‘Do something smart to reduce the bureaucracy’: Implementing the NZIA at Intersolar Europe 2024

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“We are trying to find something with a reversed burden of proof and collaboration with member states,” said Kersten Jorna. Image: PV Tech.

Ensuring effective legislation, but not getting bogged down in bureaucracy, could make or break the EU’s Net Zero Industry Act (NZIA), which is set to come into effect this year.

This was the opinion of panellists at the ‘Implementing the Net Zero Industry Act, views from Member States and the European Commission’ panel, held this afternoon at Intersolar Europe 2024 in Munich. The NZIA is Europe’s attempt to encourage greater manufacturing of clean energy products, such as solar panels, within its borders, amid well-documented concerns about the financial unviability of European manufacturing compared to facilities in China.

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However, making sweeping changes must not come at the cost of imposing complex or unclear regulations on manufacturers, according to Kerstin Jorna, the European Commission’s director general for the international market, industry, entrepreneurship and small and medium enterprises.

“We are trying to find something with a reversed burden of proof and collaboration with member states,” said Jorna. “We tried to do something smart to reduce the bureaucracy.”

Dr Beate Baron, German Federal Ministry for Economic Affairs and Climate Action (BWMK) deputy director general, agreed, noting that this process will need to be amended and re-amended in the future, to ensure the EU’s standards are suitable for the realities of the solar manufacturing sector.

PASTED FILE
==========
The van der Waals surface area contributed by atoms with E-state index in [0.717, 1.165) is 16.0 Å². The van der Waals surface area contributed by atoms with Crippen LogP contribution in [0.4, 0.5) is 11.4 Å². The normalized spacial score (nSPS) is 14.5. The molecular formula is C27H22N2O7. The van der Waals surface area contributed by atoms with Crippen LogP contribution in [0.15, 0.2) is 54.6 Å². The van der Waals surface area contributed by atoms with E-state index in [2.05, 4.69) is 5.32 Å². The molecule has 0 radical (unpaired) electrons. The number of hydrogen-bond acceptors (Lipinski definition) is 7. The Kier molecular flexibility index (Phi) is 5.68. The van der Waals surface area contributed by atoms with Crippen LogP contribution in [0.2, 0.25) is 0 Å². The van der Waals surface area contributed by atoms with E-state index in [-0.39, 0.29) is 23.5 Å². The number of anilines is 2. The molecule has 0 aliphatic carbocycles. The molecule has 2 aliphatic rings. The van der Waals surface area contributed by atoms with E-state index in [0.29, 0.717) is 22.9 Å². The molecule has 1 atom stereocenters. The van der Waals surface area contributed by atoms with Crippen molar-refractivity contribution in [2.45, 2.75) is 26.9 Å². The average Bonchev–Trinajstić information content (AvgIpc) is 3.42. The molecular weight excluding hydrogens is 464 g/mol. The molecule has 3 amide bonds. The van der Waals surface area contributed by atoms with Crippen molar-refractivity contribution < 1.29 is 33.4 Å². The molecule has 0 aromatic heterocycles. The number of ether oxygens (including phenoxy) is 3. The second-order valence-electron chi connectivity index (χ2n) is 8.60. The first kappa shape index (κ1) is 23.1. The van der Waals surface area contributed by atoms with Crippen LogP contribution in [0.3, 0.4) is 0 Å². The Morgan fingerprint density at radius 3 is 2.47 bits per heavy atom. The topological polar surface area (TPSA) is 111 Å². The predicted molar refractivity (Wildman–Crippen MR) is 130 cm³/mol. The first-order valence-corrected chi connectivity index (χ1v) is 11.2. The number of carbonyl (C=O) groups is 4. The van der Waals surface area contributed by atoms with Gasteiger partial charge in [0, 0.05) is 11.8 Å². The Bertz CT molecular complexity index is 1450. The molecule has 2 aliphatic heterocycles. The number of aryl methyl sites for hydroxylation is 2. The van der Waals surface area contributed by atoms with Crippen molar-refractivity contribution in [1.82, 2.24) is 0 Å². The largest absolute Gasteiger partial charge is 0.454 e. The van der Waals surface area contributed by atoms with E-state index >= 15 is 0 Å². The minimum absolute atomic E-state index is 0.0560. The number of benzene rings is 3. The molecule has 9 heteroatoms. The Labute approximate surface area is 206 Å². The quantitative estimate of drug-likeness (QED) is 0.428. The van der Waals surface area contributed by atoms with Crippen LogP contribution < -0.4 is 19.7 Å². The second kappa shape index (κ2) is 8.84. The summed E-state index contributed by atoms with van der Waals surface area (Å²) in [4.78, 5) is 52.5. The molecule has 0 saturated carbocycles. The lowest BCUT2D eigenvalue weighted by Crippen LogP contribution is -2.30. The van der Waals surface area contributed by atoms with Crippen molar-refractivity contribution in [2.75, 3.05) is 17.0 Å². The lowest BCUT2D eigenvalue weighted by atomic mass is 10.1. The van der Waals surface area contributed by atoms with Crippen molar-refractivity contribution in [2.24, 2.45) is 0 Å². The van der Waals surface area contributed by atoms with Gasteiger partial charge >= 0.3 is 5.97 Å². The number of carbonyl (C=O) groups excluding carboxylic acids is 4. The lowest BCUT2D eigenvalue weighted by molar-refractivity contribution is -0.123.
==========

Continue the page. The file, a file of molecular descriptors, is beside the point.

“The crucial thing is that we need a process,” said Baron. “If we determine criteria, it’s quite clear that we will develop them further … and make it a long-term process. [The goal is] to make it a roadmap and to make it clear to other markets watching us that this is a long-term perspective we’re following.”

Panellists also called for greater collaboration between actors in the European solar sector, both across the supply chain, with manufacturers and off-takers needing to speak to one another, and across the various global markets.

“It’s important to look at the whole supply chain,” noted Joan Groizard, director general of the Spanish Energy Agency (IDEA). “It’s important for the buyers of the product to look European, and suppliers to look at Europe … it won’t make sense if Europe is only putting the nameplate [in place] and nothing before that.”

By working more closely with other companies, Groizard continued, Europe could effectively leverage its “inherent advantage” over overseas markets, most notably China, with regard to compliance with sustainability criteria.

“When you look at supply, we saw that we have some room to make sure that we [can implement] higher environmental standards,” agreed Alexandre Israelian, a French civil servant. “We implemented a more ambitious threshold for carbon footprint [calculation] and [are] changing the methodology to calculate the carbon footprint.”

However, Israelian noted that implementing such changes are “the trickiest question,” highlighting again the challenges associated with making such top-down reforms across a continent.

26 November 2024
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Understanding PV module supply to the European market in 2025. PV ModuleTech Europe 2024 is a two-day conference that tackles these challenges directly, with an agenda that addresses all aspects of module supplier selection; product availability, technology offerings, traceability of supply-chain, factory auditing, module testing and reliability, and company bankability.
11 March 2025
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The conference will gather the key stakeholders from PV manufacturing, equipment/materials, policy-making and strategy, capital equipment investment and all interested downstream channels and third-party entities. The goal is simple: to map out PV manufacturing out to 2030 and beyond.

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